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Pedro Subirats On Being Human Published: Sunday, May 20, 2001 By: Dr. Manuel Ángel Morales

A few weeks ago, I had the enjoyment of actively participating in a special session of the Council of Higher Education. The purpose was to discuss a formidable research statement Higher Education in Puerto Rico: Toward a Vision of the Future. A Base Document. This profound work was sponsored by the Council and was led and coordinated by a distinguished steering team, composed of excellent intellectuals and academicians such as Juan R. Fernández, Carmen Collazo, Waldemiro Vélez, Pedro Subirats, Sandra Espada, Gloria Dávila and Eduardo Aponte. This outstanding team worked very hard for the past four years approaching different groups throughout the entire island, and integrating perspectives in a coherent and researched base expression. The meeting of that day was an intellectual feast, and an example of civic virtue, empathy and solidarity.

The addressed topics were diverse and included issues of growth, diversification, legitimacy, ethics, knowledge, teaching, research, technology and finance, among others. Within the topic of ethics in higher education institutions professor Pedro Subirats made an active and superb presentation, as well as the others.

Professor Subirats made a convincing and philosophical expression on the importance of treating people as people, and being well disposed toward them. What makes life human is what goes on in human company: speaking with others, agreeing with them or arguing with them, being respected or being betrayed, loving, making plans, remembering the past, constructing the future, facing challenges, organizing common pursuits, playing and exchanging symbols.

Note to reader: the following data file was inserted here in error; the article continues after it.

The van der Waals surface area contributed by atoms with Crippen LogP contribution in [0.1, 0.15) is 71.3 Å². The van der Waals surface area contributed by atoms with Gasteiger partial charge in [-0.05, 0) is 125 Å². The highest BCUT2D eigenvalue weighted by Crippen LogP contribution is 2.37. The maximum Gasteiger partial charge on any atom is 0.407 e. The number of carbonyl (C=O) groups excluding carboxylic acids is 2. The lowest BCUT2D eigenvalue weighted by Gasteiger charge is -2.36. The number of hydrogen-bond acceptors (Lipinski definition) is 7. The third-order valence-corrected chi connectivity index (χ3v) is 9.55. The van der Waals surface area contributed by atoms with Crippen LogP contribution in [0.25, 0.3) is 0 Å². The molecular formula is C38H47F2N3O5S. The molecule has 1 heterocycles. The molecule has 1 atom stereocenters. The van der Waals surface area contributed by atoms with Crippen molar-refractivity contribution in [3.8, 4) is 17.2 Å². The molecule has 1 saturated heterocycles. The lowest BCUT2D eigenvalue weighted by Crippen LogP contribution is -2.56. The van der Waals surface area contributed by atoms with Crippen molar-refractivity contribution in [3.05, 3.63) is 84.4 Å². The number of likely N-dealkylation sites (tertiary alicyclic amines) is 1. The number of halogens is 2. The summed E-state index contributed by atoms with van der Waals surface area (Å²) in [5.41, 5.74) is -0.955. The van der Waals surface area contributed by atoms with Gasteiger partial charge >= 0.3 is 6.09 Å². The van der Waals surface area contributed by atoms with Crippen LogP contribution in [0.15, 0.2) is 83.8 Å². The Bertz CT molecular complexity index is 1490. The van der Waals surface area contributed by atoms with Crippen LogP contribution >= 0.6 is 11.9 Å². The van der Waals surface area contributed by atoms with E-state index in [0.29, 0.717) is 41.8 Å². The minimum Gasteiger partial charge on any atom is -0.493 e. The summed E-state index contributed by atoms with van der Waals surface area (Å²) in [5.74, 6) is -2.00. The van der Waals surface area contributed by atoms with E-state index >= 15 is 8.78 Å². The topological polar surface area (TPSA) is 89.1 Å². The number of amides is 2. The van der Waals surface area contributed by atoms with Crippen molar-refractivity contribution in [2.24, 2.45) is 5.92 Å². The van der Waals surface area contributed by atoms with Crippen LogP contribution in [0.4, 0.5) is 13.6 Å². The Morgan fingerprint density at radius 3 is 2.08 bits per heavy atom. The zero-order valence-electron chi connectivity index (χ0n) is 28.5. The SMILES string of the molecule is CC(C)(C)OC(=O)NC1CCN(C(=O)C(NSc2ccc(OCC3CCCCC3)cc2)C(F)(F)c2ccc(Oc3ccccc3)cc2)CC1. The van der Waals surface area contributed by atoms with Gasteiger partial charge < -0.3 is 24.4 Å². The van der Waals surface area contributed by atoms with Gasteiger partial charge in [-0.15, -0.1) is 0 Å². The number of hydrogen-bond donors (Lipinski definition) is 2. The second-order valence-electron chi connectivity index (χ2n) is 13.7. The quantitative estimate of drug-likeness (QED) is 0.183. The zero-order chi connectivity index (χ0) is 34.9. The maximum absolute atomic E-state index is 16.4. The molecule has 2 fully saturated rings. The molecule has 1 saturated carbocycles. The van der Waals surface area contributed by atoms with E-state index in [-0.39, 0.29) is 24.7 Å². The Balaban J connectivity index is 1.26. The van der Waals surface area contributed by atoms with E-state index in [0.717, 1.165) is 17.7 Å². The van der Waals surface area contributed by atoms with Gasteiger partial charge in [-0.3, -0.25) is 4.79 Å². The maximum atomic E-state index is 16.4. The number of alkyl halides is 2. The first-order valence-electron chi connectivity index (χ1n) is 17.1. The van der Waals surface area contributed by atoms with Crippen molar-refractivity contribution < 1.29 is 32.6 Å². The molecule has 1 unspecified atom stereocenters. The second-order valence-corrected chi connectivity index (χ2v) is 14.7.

Education, then, is a life-long learning process on how to live a human life, among human beings, and live it well. If we don`t know enough about how to confront natural dangers in order to survive, we may lose our lives, which is a mayor disaster; but if we have no idea about humanism, we will miss altogether what is human in our lives and in the lives of others, a fate that has no appeal what so ever. So, the question is always one of developing and showing compassion, to feel sympathy for the troubles, sufferings and needs of others, accompanied by an urge to help…

The greatest advantage we can draw from our fellows is not the acquisition of more things or power over more people to treat as things or instruments; it is the shared understanding of other free spirits, which means also the expansion and reinforcement of the quality of our own hearts and humanity.

To be rat or to be human? An interesting question. A rat asks, what will happen to me?, while a human asks, what will I do? The rat wants all others to love him so as to be able to love himself, while a human loves himself and so is able to love all others. A rat will do anything at all to others to prevent them from doing something to him, while a human believes that any benefit he brings to others benefit himself. When we do harm to others the first person to be harmed is our own self. The more courageous we are, the less servile.

Having empathy towards the other, putting yourself in another`s person place, means taking the other person seriously, allowing him as much reality as you claim for yourself. To understand completely what another person may want of you, you have to love them a little, even if it is only loving them for what they represent, that is, their humanity. That small but most important gesture of love, empathy or compassion can never be demanded from you by any imposed law.

Contrary to a rat, a human who lives well must be capable of empathic action, or just compassion. Thanks, Pedro Subirats.

 


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